Welcome to the longest continually inhabited European-founded city in the United States—known as the "Nation’s Oldest City."
St. Augustine lies on the northeast coast of Florida and is the county seat of St. John’s County. The city is popular with day trippers and tourists,and less than a two-hour drive from Orlando.
(You may spot Clint Eastwood as he loves to vacation here!)
History buffs will love St. Augustine—four centuries wrapped in one location—from the Spanish and English, to Greeks, Native Americans and African Americans.
Pedro Menéndez de Avilés, Spanish admiral and explorer, founded the city in 1565, where he ruled as governor of Florida until his death in 1574 from typhus.
It remained the capital of Spanish Florida for over 200 years and the most important city for almost three centuries. It later became the capital of East Florida under the British, and for a short while the capitol of the Florida Territory when the British ceded it to the U,S.
Examples of the city’s rich history are the Castillo de San Marcos, a 17th-century Spanish stone fortress, and the St. Photios National Greek Orthodox Shrine. In addition, St. Augustine boasts the narrowest street in the United States, and the oldest street!
More on those later!
You can marvel at the city’s colonial architecture or enjoy 42 miles of Atlantic Ocean beaches—St. Augustine beach, Crescent Beach, Vilano Beach, North (Usina) Beach, and South Ponte Vedra Beach.
Castillo de San Marcos
St. Augustine is home to the Castillo de San Marcos, completed in 1695, the oldest masonry fort in North America. The fort is the only one from the 17th century in the U.S. still standing.
The Spanish who built it originally named the fort the Castillo de San Marcos. The British renamed it Fort St. Mark when they took over in 1763. In 1821, when Florida became a U.S. territory, the fort became Fort Marion. Congress restored the fort’s original name in 1942.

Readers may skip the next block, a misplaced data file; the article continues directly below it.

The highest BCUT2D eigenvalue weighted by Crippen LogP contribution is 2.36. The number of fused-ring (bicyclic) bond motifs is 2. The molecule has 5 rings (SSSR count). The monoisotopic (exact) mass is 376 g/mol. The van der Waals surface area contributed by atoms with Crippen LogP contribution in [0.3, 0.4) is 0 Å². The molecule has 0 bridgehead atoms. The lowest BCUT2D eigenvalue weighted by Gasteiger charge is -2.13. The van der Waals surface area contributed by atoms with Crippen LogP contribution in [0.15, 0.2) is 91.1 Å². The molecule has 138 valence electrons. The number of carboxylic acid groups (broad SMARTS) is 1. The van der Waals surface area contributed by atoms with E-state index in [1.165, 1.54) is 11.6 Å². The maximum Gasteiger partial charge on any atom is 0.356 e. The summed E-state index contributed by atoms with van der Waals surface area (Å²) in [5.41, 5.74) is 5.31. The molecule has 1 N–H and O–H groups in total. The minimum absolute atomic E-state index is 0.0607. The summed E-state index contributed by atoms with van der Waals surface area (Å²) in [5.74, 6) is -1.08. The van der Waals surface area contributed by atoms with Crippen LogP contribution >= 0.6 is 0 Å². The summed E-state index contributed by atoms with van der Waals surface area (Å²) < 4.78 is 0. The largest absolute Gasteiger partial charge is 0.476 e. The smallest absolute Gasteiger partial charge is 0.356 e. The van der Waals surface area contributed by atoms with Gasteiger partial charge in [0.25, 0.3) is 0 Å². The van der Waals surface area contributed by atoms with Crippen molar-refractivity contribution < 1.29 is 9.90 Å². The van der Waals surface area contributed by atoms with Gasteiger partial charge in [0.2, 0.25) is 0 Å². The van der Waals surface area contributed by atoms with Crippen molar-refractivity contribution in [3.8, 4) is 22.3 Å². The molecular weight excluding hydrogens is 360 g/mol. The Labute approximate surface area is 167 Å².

Despite being attacked many times, and besieged twice, nobody ever conquered the Castillo de San Marcos. Control of the fort switched peacefully between the Spanish, British and the U.S. During the American Civil War, the Confederacy controlled the fort.
Fort Matanzas National Monument
This fort, completed in 1742, served as protection for Castillo de San Marcos. Although you cannot visit the fort at the moment, the park is open for visitors. You can take a virtual tour here.
The Lightner Museum is in the former Alcazar Hotel, built in 1888 by Henry Flagler, founder of the Florida East Coast Railway. Listed on the National Register of Historic Places, the museum is one of the premier collections of fine and decorative 19th-century and early 20th-century art in the country.
St. Augustine Lighthouse
The 165-foot-tall St. Augustine Lighthouse was built in 1874, after the earlier lighthouse threatened to collapse from beach erosion, and now houses a not-for-profit maritime museum.
If you’re willing to climb the 219 steps to the observation deck, you can enjoy a stunning view.
The oldest street in the U.S.
Aviles Street runs through the heart of the Artist District in St. Augustine. Archaeologists, digging several layers under the brick paving, recently found pottery shards from the early 1600s—proof of its claim to be the oldest street in the United States.